EPA to Set Limits on Perchlorate in Drinking Water

Environmental Law

 

For the first time, the United States Environmental Protection Agency (“USEPA”) is preparing to regulate the chemical perchlorate in drinking water, and is focusing on the potential deleterious effects it may have on the next generation. Perchlorate will be regulated under the Safe Drinking Water Act (“SDWA”) which currently regulates approximately 70 organic and inorganic chemicals in drinking water. However, what is novel about the regulation of perchlorate is that the chemical is being regulated to protect future generations. Scientific research indicates that perchlorate can affect the thyroid and hinder the development of fetuses and infants. Perchlorate is both a natural and man-made chemical and can be found in such products as fireworks, road flares, bleach, and some fertilizers.

USEPA Administrator Linda Jackson said the USEPA will set limits on perchlorate and other toxic chemicals in drinking water. While some states already have limits on perchlorate in drinking water, this rule will provide a national standard.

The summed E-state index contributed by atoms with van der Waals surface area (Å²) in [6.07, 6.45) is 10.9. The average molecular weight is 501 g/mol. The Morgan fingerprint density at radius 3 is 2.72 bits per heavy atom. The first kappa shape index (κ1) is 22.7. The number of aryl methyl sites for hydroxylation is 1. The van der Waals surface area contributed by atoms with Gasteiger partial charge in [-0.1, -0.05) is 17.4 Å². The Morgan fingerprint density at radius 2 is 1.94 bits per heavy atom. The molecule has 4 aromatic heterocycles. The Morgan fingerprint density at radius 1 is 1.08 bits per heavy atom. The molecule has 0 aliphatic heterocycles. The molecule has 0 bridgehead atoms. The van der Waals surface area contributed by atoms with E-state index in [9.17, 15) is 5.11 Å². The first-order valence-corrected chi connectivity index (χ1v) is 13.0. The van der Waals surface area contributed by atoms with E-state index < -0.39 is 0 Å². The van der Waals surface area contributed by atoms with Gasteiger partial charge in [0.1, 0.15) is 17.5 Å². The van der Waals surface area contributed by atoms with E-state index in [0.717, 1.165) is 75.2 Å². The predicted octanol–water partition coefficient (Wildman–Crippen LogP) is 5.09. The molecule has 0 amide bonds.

The USEPA is considering the regulation of an additional 16 other toxic chemicals that may cause cancer as part of it’s Drinking Water Strategy. The Natural Resources Defense Council has pushed for this regulation for a decade and supports the move. “EPA’s decision to regulate perchlorate will not only protect our health, but reverse bad public policy that has put us at risk for years.”

USEPA is drafting a formal rule which it will publish for public comment.

For more information on drinking water regulations and toxic chemicals, please contact Miriam Villani or Jason Kaplan.

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